We welcome contributions to the debate. In that light, I am sure that Ms Smith will have noticed this morning’s contribution from Universities Scotland. Universities Scotland has published legal advice from solicitors Anderson Strathern on university fees post-independence, which explains why, under European Union law, it could be permissible to continue to charge students from the rest of the United Kingdom tuition fees. That shows that a real debate is going on in Scotland. This Government has delivered free education in the face of the naysayers who said that it could not be done. We are confident that we will continue to deliver free education in an independent Scotland.
In light of the legal advice that Universities Scotland published this morning, will the First Minister confirm exactly which groups of students would and would not pay fees in an independent Scotland? Will he say whether the Scottish Government has received legal advice that confirms that the European Parliament would agree to any exemptions from current EU law on the matter?
I would have thought that Liz Smith would have bothered to read the legal advice that was published this morning. It is unfortunate that her question has been somewhat overtaken by events, but the art of asking questions is to adapt to changing conditions in the debate that is going on. I would have thought that Liz Smith would have welcomed legal advice from Universities Scotland that shows that, based on equity and residence, the policy of free education could be pursued in an independent Scotland.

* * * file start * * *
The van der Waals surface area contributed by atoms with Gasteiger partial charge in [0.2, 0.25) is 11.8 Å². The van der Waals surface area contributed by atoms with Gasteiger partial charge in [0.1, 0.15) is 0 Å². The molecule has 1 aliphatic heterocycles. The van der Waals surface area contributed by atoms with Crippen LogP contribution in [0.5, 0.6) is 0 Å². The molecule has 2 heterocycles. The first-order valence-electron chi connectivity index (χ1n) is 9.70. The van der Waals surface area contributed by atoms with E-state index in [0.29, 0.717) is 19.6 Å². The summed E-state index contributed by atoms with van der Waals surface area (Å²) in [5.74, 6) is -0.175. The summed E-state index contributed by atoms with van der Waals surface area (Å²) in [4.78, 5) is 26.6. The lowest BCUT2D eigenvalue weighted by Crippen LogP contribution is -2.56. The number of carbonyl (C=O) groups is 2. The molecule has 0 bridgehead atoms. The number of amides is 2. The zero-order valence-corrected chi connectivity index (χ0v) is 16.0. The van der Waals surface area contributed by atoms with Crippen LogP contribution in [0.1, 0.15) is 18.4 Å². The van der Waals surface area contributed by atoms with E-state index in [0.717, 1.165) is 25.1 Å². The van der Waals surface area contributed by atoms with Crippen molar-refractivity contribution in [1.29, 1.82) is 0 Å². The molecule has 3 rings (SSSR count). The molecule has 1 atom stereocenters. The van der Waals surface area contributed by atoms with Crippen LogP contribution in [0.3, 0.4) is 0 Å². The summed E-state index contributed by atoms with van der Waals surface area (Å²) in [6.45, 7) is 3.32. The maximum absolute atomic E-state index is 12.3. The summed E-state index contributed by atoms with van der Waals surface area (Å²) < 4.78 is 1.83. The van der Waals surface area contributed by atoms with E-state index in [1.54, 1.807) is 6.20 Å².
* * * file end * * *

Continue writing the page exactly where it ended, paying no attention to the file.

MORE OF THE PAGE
Of course, to have a policy of free education, you first have to want education to be free. The other unionist coalition that is emerging in the Parliament between the Conservatives, the Liberal Democrats and the Labour Party is that each of those parties wants to impose tuition fees on the students of Scotland. The first requirement is to have a Government like this one, which believes in free education and therefore spells out why that free education policy will continue to be pursued in an independent Scotland.
Perhaps the art of answering a question is actually to give an answer.
I have read that legal opinion, and it does not give the unequivocal answer that the First Minister seems to suggest. Could he tell us whether, if it is correct and if he accepts it, it means that European Union students will now qualify—sorry, will no longer qualify—for free tuition and could in fact be charged for university tuition in Scotland?
I think that Hugh Henry should have a bit more practice in asking questions before he criticises the answers.
I know that this is inconvenient for the Labour Party, the Tories and the Liberal Democrats, the parties that want to impose tuition fees on the students of Scotland—[Interruption.] I see Johann Lamont shaking her head, but she said on 17 December last year that tuition fees were “the most obvious option”. What is “the most obvious option” if it is not an attempt to impose tuition fees on the students of Scotland?
The legal advice today and the firm resolve of this Government to base our policy on residence and equity give assurance that, as long as this Government is in power, there will be no tuition fees imposed on the students of Scotland and education will be based on the ability to learn, not the ability to pay.